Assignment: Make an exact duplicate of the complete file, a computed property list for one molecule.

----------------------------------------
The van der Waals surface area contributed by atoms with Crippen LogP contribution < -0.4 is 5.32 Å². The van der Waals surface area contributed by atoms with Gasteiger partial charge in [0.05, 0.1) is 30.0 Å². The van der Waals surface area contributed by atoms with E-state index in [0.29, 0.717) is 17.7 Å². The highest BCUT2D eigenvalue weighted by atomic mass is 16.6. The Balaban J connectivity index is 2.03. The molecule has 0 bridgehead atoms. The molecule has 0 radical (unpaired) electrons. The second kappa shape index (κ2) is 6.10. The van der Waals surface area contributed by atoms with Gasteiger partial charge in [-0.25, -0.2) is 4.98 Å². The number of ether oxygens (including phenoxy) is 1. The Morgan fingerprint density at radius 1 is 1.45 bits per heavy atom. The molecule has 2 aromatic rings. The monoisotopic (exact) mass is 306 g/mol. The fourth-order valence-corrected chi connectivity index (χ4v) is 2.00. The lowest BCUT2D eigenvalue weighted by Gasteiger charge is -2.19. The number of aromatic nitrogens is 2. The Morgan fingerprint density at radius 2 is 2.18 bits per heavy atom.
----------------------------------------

The van der Waals surface area contributed by atoms with Crippen LogP contribution < -0.4 is 5.32 Å². The van der Waals surface area contributed by atoms with Gasteiger partial charge in [0.05, 0.1) is 30.0 Å². The van der Waals surface area contributed by atoms with E-state index in [0.29, 0.717) is 17.7 Å². The highest BCUT2D eigenvalue weighted by atomic mass is 16.6. The Balaban J connectivity index is 2.03. The molecule has 0 bridgehead atoms. The molecule has 0 radical (unpaired) electrons. The second kappa shape index (κ2) is 6.10. The van der Waals surface area contributed by atoms with Gasteiger partial charge in [-0.25, -0.2) is 4.98 Å². The number of ether oxygens (including phenoxy) is 1. The Morgan fingerprint density at radius 1 is 1.45 bits per heavy atom. The molecule has 2 aromatic rings. The monoisotopic (exact) mass is 306 g/mol. The fourth-order valence-corrected chi connectivity index (χ4v) is 2.00. The lowest BCUT2D eigenvalue weighted by Gasteiger charge is -2.19. The number of aromatic nitrogens is 2. The Morgan fingerprint density at radius 2 is 2.18 bits per heavy atom.